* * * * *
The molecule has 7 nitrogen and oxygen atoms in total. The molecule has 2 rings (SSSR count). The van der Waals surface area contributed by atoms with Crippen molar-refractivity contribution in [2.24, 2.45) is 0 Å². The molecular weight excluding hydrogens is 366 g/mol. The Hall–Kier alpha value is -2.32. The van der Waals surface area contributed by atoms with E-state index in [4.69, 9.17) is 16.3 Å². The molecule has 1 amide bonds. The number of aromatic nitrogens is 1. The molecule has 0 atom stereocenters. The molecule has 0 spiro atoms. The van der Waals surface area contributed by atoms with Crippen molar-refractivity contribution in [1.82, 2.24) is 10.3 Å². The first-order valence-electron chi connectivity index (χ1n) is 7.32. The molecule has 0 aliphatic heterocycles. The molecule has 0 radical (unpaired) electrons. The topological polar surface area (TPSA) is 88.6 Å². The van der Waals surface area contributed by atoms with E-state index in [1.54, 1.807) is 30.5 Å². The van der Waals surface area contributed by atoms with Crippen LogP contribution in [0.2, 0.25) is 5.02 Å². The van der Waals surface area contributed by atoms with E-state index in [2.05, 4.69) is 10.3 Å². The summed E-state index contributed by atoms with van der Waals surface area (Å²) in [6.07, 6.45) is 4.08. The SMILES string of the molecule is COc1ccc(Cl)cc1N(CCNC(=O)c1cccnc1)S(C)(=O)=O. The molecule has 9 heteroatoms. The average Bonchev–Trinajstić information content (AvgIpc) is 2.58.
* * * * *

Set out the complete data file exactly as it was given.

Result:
The molecule has 7 nitrogen and oxygen atoms in total. The molecule has 2 rings (SSSR count). The van der Waals surface area contributed by atoms with Crippen molar-refractivity contribution in [2.24, 2.45) is 0 Å². The molecular weight excluding hydrogens is 366 g/mol. The Hall–Kier alpha value is -2.32. The van der Waals surface area contributed by atoms with E-state index in [4.69, 9.17) is 16.3 Å². The molecule has 1 amide bonds. The number of aromatic nitrogens is 1. The molecule has 0 atom stereocenters. The molecule has 0 spiro atoms. The van der Waals surface area contributed by atoms with Crippen molar-refractivity contribution in [1.82, 2.24) is 10.3 Å². The first-order valence-electron chi connectivity index (χ1n) is 7.32. The molecule has 0 aliphatic heterocycles. The molecule has 0 radical (unpaired) electrons. The topological polar surface area (TPSA) is 88.6 Å². The van der Waals surface area contributed by atoms with E-state index in [1.54, 1.807) is 30.5 Å². The van der Waals surface area contributed by atoms with Crippen LogP contribution in [0.2, 0.25) is 5.02 Å². The van der Waals surface area contributed by atoms with E-state index in [2.05, 4.69) is 10.3 Å². The summed E-state index contributed by atoms with van der Waals surface area (Å²) in [6.07, 6.45) is 4.08. The SMILES string of the molecule is COc1ccc(Cl)cc1N(CCNC(=O)c1cccnc1)S(C)(=O)=O. The molecule has 9 heteroatoms. The average Bonchev–Trinajstić information content (AvgIpc) is 2.58.